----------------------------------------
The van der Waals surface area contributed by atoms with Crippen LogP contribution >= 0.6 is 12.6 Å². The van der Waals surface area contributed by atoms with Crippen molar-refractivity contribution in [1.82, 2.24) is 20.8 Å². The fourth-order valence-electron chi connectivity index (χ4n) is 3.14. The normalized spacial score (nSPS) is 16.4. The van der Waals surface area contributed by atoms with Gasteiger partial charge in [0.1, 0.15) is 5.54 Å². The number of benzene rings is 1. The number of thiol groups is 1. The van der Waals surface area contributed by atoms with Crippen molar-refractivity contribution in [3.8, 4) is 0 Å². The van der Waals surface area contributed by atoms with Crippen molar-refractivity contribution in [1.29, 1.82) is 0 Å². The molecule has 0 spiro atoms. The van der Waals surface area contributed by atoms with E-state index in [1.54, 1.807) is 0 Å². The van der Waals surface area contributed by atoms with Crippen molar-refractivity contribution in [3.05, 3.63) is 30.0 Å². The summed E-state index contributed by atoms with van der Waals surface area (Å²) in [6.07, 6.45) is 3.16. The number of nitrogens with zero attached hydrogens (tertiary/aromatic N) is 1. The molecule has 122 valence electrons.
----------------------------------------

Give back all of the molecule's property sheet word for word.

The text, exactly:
The van der Waals surface area contributed by atoms with Crippen LogP contribution >= 0.6 is 12.6 Å². The van der Waals surface area contributed by atoms with Crippen molar-refractivity contribution in [1.82, 2.24) is 20.8 Å². The fourth-order valence-electron chi connectivity index (χ4n) is 3.14. The normalized spacial score (nSPS) is 16.4. The van der Waals surface area contributed by atoms with Gasteiger partial charge in [0.1, 0.15) is 5.54 Å². The number of benzene rings is 1. The number of thiol groups is 1. The van der Waals surface area contributed by atoms with Crippen molar-refractivity contribution in [3.8, 4) is 0 Å². The van der Waals surface area contributed by atoms with Crippen molar-refractivity contribution in [1.29, 1.82) is 0 Å². The molecule has 0 spiro atoms. The van der Waals surface area contributed by atoms with E-state index in [1.54, 1.807) is 0 Å². The van der Waals surface area contributed by atoms with Crippen molar-refractivity contribution in [3.05, 3.63) is 30.0 Å². The summed E-state index contributed by atoms with van der Waals surface area (Å²) in [6.07, 6.45) is 3.16. The number of nitrogens with zero attached hydrogens (tertiary/aromatic N) is 1. The molecule has 122 valence electrons.